Strong early results for Eli Lilly's fast-acting insulin formulation

Illustration of BioChaperone formulation of insulin--Courtesy of Adocia

Eli Lilly ($LLY) reported strong Phase I results of its BioChaperone Lispro ultrarapid formulation of insulin, which it in-licensed from Lyon, France's Adocia for $50 million upfront and up to $520 million in milestone payments. The candidate is designed to enable injections before, during or after meals due to its fast-acting nature.

The study compared Lispro to Lilly's Humalog on postprandial glycemic control relative to solid standardized meals in 36 Type 1 diabetes patients, according to a release.

In the 14-day study, patients were injected with either Lispro or Humalog at the time of, 15 minutes before, or 15 minutes after a test meal. The trial had a crossover design, meaning all patients received both medications for two consecutive weeks, or a total of 28 days. That way each patient is his or her own control.

At the beginning of the study, Lispro achieved a statistically significant 31% reduction in blood glucose over the first two hours compared to Humalog, and a statistically significant 42% reduction on day 14, according to a release. The meal tolerance test was carried out on days 1-3 of the study, as well as day 14, according to ClinicalTrials.Gov.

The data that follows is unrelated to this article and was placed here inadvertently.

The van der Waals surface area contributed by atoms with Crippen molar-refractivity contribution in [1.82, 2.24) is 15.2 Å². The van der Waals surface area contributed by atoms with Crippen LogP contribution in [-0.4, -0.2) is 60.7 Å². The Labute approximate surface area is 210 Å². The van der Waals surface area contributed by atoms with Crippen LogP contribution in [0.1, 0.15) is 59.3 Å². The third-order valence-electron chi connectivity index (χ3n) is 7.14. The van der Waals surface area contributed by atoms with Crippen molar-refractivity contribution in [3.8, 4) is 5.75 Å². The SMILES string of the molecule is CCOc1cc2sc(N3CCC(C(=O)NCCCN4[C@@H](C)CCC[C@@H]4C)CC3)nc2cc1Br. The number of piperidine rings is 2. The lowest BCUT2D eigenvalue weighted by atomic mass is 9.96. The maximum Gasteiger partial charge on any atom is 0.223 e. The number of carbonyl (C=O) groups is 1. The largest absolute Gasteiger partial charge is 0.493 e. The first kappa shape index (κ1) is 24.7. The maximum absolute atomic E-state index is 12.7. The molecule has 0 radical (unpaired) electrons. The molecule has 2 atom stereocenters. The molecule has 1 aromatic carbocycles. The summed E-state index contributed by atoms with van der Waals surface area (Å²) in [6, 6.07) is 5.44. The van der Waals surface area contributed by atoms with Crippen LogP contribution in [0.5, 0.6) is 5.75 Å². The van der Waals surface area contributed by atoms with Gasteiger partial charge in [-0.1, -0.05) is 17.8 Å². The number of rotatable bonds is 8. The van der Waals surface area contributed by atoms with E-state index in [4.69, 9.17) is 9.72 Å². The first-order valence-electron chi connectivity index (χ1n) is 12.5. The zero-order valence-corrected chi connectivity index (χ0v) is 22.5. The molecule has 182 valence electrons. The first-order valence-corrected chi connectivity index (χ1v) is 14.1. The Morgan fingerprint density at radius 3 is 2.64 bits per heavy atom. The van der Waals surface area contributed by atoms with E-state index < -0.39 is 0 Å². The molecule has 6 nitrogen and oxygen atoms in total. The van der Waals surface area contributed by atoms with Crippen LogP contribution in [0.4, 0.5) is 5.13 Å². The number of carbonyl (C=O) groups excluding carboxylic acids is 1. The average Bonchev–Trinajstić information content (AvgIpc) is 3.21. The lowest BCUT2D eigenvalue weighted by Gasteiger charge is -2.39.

"We are extremely pleased to confirm that BioChaperone Lispro consistently delivered superior post-prandial control compared to Humalog, especially after a real-life solid meal. BioChaperone Lispro proved to offer a robust performance throughout the study period," said Adocia chief medical officer Dr. Simon Bruce in a statement. "We also saw excellent preliminary safety results in the outpatient setting, with no observed difference between the treatments."

FDA approval would result in milestone payments to Adocia worth $280 million, and the chance to earn sales milestone payments of up to $240 million, as well as royalties, according to a 2014 release.

Adocia's BioChaperone platform improves the performance of proteins by merging with them to form a physical complex, according to the company website. It's also being deployed to develop a combination of prandial and basal insulin based on insulin glargine and a fast-acting human insulin, as well as a candidate for diabetic foot ulcers.

- read the release

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